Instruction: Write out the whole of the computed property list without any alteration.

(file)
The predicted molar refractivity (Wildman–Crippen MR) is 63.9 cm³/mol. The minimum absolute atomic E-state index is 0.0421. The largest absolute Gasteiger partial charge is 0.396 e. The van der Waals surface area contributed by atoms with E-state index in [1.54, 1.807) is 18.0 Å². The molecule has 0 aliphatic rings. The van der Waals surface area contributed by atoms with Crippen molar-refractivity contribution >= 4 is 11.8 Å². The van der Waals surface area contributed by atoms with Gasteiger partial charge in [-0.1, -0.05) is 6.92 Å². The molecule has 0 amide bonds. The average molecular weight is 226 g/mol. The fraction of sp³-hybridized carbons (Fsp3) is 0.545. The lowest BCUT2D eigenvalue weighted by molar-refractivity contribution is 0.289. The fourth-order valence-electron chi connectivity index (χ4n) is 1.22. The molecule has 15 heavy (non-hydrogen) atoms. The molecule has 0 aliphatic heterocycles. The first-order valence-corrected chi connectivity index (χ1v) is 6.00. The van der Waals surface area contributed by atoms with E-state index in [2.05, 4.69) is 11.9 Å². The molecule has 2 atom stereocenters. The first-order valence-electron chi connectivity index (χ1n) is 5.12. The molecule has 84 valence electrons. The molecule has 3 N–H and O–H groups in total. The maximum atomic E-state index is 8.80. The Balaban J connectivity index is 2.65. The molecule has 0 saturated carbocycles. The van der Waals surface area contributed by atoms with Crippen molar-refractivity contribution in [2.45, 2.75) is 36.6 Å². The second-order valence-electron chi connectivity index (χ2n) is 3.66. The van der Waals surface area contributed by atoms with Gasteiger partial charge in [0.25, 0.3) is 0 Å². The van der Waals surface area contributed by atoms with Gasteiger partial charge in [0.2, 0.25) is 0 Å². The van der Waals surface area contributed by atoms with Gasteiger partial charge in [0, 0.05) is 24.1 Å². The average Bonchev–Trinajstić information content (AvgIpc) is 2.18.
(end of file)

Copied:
The predicted molar refractivity (Wildman–Crippen MR) is 63.9 cm³/mol. The minimum absolute atomic E-state index is 0.0421. The largest absolute Gasteiger partial charge is 0.396 e. The van der Waals surface area contributed by atoms with E-state index in [1.54, 1.807) is 18.0 Å². The molecule has 0 aliphatic rings. The van der Waals surface area contributed by atoms with Crippen molar-refractivity contribution >= 4 is 11.8 Å². The van der Waals surface area contributed by atoms with Gasteiger partial charge in [-0.1, -0.05) is 6.92 Å². The molecule has 0 amide bonds. The average molecular weight is 226 g/mol. The fraction of sp³-hybridized carbons (Fsp3) is 0.545. The lowest BCUT2D eigenvalue weighted by molar-refractivity contribution is 0.289. The fourth-order valence-electron chi connectivity index (χ4n) is 1.22. The molecule has 15 heavy (non-hydrogen) atoms. The molecule has 0 aliphatic heterocycles. The first-order valence-corrected chi connectivity index (χ1v) is 6.00. The van der Waals surface area contributed by atoms with E-state index in [2.05, 4.69) is 11.9 Å². The molecule has 2 atom stereocenters. The first-order valence-electron chi connectivity index (χ1n) is 5.12. The molecule has 84 valence electrons. The molecule has 3 N–H and O–H groups in total. The maximum atomic E-state index is 8.80. The Balaban J connectivity index is 2.65. The molecule has 0 saturated carbocycles. The van der Waals surface area contributed by atoms with Crippen molar-refractivity contribution in [2.45, 2.75) is 36.6 Å². The second-order valence-electron chi connectivity index (χ2n) is 3.66. The van der Waals surface area contributed by atoms with Gasteiger partial charge in [0.25, 0.3) is 0 Å². The van der Waals surface area contributed by atoms with Gasteiger partial charge in [0.2, 0.25) is 0 Å². The van der Waals surface area contributed by atoms with Gasteiger partial charge in [0, 0.05) is 24.1 Å². The average Bonchev–Trinajstić information content (AvgIpc) is 2.18.